LAGOS (Reuters) - It was a crime so familiar to inhabitants of Nigeria’s corruption-ridden main metropolis that few would have batted an eyelid had the victim not managed to record the whole incident on a secret camera.
The outcome was much rarer - a policeman sacked for trying to extort money from a motorist over a supposed traffic offence.
It was a scene that happens every day. A policeman stops a car on a busy Lagos street and accuses the driver of flouting some traffic rule - one that may be real or imaginary in a vast, chaotic city of 21 million people where motorists often seem oblivious to any rules.
The policeman then opens the door to the passenger seat, enters and demands a large amount of money from the motorist - in this case 25,000 Nigerian naira ($160).
Nigeria’s central police command confirmed overnight that Sergeant Chris Omeleze had been dismissed after being caught on camera trying to extort the bribe from a motorist who was leaving Lagos international airport.
“I want to gladly report that in less than 24 hours after we got wind of that story, the police officer was identified, arrested ... (and) dismissed from the police force,” police spokesman Frank Mba said on Channels Television on Thursday. Omeleze had been a policeman for 21 years, said Mba.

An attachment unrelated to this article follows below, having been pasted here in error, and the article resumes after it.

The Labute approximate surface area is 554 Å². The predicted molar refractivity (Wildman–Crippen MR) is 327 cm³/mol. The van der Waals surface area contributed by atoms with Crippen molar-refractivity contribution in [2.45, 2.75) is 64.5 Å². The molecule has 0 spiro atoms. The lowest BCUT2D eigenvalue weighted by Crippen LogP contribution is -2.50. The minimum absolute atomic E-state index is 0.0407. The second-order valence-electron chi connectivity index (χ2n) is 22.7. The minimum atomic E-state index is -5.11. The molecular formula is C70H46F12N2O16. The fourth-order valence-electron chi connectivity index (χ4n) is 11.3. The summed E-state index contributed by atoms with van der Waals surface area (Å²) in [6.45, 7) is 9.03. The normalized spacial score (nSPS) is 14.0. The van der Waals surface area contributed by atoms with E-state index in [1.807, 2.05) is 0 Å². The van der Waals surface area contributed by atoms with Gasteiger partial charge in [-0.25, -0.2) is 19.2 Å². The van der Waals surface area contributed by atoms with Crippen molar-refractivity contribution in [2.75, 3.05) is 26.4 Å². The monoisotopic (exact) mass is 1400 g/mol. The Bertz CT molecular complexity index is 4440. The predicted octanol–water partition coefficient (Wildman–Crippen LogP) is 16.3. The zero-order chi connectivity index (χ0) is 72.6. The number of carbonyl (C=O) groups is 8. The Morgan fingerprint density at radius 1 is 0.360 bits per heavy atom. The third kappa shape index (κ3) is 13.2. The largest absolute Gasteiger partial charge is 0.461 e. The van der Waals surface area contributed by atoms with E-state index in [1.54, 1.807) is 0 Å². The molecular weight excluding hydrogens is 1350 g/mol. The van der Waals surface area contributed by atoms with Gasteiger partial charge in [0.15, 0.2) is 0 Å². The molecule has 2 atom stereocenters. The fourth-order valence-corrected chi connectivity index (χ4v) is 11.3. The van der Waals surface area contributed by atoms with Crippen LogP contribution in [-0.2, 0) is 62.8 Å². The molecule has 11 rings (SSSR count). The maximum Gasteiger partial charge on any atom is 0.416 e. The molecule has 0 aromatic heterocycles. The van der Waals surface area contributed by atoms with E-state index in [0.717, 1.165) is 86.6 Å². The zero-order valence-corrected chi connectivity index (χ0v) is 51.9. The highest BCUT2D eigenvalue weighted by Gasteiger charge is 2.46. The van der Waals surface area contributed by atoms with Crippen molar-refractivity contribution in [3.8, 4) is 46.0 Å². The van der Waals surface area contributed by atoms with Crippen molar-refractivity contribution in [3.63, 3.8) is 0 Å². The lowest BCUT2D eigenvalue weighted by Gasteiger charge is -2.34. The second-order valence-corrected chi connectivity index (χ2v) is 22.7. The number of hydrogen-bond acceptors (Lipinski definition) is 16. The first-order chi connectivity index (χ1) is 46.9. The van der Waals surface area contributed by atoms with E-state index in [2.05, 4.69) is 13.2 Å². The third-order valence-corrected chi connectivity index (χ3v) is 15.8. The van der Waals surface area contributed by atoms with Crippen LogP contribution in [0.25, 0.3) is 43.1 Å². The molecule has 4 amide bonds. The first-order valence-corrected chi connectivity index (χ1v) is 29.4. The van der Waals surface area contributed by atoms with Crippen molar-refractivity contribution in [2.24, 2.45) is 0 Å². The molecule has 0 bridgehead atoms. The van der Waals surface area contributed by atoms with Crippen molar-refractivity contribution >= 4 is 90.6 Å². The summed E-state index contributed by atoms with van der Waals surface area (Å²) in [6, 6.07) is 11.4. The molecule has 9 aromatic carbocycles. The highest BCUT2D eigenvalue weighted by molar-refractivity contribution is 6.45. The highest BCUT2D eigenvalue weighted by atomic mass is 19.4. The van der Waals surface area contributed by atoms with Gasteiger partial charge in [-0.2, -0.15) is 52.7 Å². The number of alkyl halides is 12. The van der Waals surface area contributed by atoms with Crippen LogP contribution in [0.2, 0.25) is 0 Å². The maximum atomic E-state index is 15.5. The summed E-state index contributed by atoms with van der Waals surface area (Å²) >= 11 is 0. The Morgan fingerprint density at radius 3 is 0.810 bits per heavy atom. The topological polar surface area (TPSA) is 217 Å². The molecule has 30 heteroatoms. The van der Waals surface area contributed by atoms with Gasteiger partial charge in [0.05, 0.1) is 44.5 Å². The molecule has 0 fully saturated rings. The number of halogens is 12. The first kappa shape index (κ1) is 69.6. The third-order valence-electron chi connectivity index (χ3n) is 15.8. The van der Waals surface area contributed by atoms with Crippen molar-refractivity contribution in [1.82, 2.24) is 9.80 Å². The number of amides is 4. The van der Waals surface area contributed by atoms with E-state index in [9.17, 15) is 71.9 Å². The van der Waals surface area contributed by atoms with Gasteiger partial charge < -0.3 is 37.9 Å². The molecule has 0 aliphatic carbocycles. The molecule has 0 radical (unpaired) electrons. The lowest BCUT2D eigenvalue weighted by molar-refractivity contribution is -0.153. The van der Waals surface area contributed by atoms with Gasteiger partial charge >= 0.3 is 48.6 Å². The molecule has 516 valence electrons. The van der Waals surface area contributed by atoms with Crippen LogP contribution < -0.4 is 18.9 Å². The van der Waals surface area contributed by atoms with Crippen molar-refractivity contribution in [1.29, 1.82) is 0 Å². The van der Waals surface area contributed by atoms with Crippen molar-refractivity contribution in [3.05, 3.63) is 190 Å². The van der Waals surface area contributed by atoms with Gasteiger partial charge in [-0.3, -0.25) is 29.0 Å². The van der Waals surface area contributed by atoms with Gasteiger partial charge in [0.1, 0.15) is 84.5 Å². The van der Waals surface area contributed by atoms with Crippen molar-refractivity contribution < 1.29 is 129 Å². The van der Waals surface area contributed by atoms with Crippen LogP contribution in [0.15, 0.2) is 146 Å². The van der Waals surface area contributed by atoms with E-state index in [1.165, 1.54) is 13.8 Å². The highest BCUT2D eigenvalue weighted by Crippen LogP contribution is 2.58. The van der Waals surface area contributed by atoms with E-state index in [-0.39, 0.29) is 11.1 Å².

The video has received 117,500 hits on YouTube, been retweeted and replayed on all Nigeria’s main TV channels.
Omeleze originally asks the driver for 25,000 naira but the man protests that 2,000 naira is all he has.
The policeman says this is not enough, adding: “I am not working alone. Look, if you enter this compound (the police station), you will pay bigger money.”
He then appears to notice the man has some dollars, but the driver says that he needs them for excess luggage.
After much argument, the policeman appears to make a phone call to a colleague and tells him the driver refuses to pay up. He then advises the driver that he had been instructed to book him for the traffic offence.
Analysts say corrupt police officers in Africa’s most populous country do not work alone but are part of a mafia-like racketeering network going far up the chain of command.
It often worsens during election cycles when politicians, who wield influence over police, need more money for patronage.
Mba denied that the policeman had an accomplice in the precinct station, saying he made a pretend call in order to “blackmail” the motorist he had pulled over.
“As a matter of fact he made no calls. He wanted to fool the citizen into believing there were some superior forces involved.”
It was not known whether the sacked policeman would be prosecuted, as Mba could not be reached for further comment.
($1 = 160 naira)
Editing by Joe Brock and Mark Heinrich